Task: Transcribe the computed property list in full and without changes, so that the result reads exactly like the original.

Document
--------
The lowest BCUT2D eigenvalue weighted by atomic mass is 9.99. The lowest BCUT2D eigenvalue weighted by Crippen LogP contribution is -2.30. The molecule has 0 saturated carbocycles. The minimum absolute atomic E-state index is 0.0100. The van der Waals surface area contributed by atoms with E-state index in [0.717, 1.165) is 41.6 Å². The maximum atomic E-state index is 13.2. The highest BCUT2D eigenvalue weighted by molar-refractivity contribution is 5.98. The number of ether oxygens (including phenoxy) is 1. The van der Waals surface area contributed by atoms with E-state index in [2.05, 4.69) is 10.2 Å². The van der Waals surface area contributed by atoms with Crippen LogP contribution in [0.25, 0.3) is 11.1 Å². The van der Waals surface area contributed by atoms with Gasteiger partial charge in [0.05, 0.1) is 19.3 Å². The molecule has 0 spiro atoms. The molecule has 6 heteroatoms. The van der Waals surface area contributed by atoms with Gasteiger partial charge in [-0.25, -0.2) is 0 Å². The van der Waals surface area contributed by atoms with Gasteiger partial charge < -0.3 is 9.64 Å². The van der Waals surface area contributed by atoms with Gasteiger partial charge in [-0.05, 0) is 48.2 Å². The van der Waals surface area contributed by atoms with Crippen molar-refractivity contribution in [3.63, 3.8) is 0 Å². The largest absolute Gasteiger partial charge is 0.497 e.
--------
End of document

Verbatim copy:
The lowest BCUT2D eigenvalue weighted by atomic mass is 9.99. The lowest BCUT2D eigenvalue weighted by Crippen LogP contribution is -2.30. The molecule has 0 saturated carbocycles. The minimum absolute atomic E-state index is 0.0100. The van der Waals surface area contributed by atoms with E-state index in [0.717, 1.165) is 41.6 Å². The maximum atomic E-state index is 13.2. The highest BCUT2D eigenvalue weighted by molar-refractivity contribution is 5.98. The number of ether oxygens (including phenoxy) is 1. The van der Waals surface area contributed by atoms with E-state index in [2.05, 4.69) is 10.2 Å². The van der Waals surface area contributed by atoms with Crippen LogP contribution in [0.25, 0.3) is 11.1 Å². The van der Waals surface area contributed by atoms with Gasteiger partial charge in [0.05, 0.1) is 19.3 Å². The molecule has 0 spiro atoms. The molecule has 6 heteroatoms. The van der Waals surface area contributed by atoms with Gasteiger partial charge in [-0.25, -0.2) is 0 Å². The van der Waals surface area contributed by atoms with Gasteiger partial charge < -0.3 is 9.64 Å². The van der Waals surface area contributed by atoms with Gasteiger partial charge in [-0.05, 0) is 48.2 Å². The van der Waals surface area contributed by atoms with Crippen molar-refractivity contribution in [3.63, 3.8) is 0 Å². The largest absolute Gasteiger partial charge is 0.497 e.